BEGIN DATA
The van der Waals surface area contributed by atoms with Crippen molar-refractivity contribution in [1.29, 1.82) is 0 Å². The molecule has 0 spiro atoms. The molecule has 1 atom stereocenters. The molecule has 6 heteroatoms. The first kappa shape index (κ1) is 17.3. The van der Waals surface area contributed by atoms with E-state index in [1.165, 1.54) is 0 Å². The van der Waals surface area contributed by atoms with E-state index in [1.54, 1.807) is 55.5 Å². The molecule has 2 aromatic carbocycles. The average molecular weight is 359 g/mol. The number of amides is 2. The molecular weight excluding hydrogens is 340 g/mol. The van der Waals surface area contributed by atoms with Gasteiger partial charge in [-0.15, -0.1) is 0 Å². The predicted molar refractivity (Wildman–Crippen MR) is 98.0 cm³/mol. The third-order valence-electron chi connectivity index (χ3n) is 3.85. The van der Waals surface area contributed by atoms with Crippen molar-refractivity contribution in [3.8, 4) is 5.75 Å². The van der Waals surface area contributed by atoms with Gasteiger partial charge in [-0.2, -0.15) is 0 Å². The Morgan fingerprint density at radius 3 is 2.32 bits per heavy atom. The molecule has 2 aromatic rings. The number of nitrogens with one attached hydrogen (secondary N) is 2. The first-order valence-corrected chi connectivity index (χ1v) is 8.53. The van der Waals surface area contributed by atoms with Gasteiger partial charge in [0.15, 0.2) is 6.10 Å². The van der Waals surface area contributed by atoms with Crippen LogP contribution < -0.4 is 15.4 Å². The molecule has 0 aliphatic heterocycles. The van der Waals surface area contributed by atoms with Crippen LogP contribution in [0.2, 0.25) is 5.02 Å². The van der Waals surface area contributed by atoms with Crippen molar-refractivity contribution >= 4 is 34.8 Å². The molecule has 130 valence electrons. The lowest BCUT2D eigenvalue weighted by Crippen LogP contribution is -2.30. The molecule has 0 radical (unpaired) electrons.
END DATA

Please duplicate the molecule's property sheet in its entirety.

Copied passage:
The van der Waals surface area contributed by atoms with Crippen molar-refractivity contribution in [1.29, 1.82) is 0 Å². The molecule has 0 spiro atoms. The molecule has 1 atom stereocenters. The molecule has 6 heteroatoms. The first kappa shape index (κ1) is 17.3. The van der Waals surface area contributed by atoms with E-state index in [1.165, 1.54) is 0 Å². The van der Waals surface area contributed by atoms with E-state index in [1.54, 1.807) is 55.5 Å². The molecule has 2 aromatic carbocycles. The average molecular weight is 359 g/mol. The number of amides is 2. The molecular weight excluding hydrogens is 340 g/mol. The van der Waals surface area contributed by atoms with Gasteiger partial charge in [-0.15, -0.1) is 0 Å². The predicted molar refractivity (Wildman–Crippen MR) is 98.0 cm³/mol. The third-order valence-electron chi connectivity index (χ3n) is 3.85. The van der Waals surface area contributed by atoms with Crippen molar-refractivity contribution in [3.8, 4) is 5.75 Å². The van der Waals surface area contributed by atoms with Gasteiger partial charge in [-0.2, -0.15) is 0 Å². The Morgan fingerprint density at radius 3 is 2.32 bits per heavy atom. The molecule has 2 aromatic rings. The number of nitrogens with one attached hydrogen (secondary N) is 2. The first-order valence-corrected chi connectivity index (χ1v) is 8.53. The van der Waals surface area contributed by atoms with Gasteiger partial charge in [0.15, 0.2) is 6.10 Å². The van der Waals surface area contributed by atoms with Crippen LogP contribution < -0.4 is 15.4 Å². The molecule has 0 aliphatic heterocycles. The van der Waals surface area contributed by atoms with Crippen LogP contribution in [0.2, 0.25) is 5.02 Å². The van der Waals surface area contributed by atoms with Crippen molar-refractivity contribution >= 4 is 34.8 Å². The molecule has 130 valence electrons. The lowest BCUT2D eigenvalue weighted by Crippen LogP contribution is -2.30. The molecule has 0 radical (unpaired) electrons.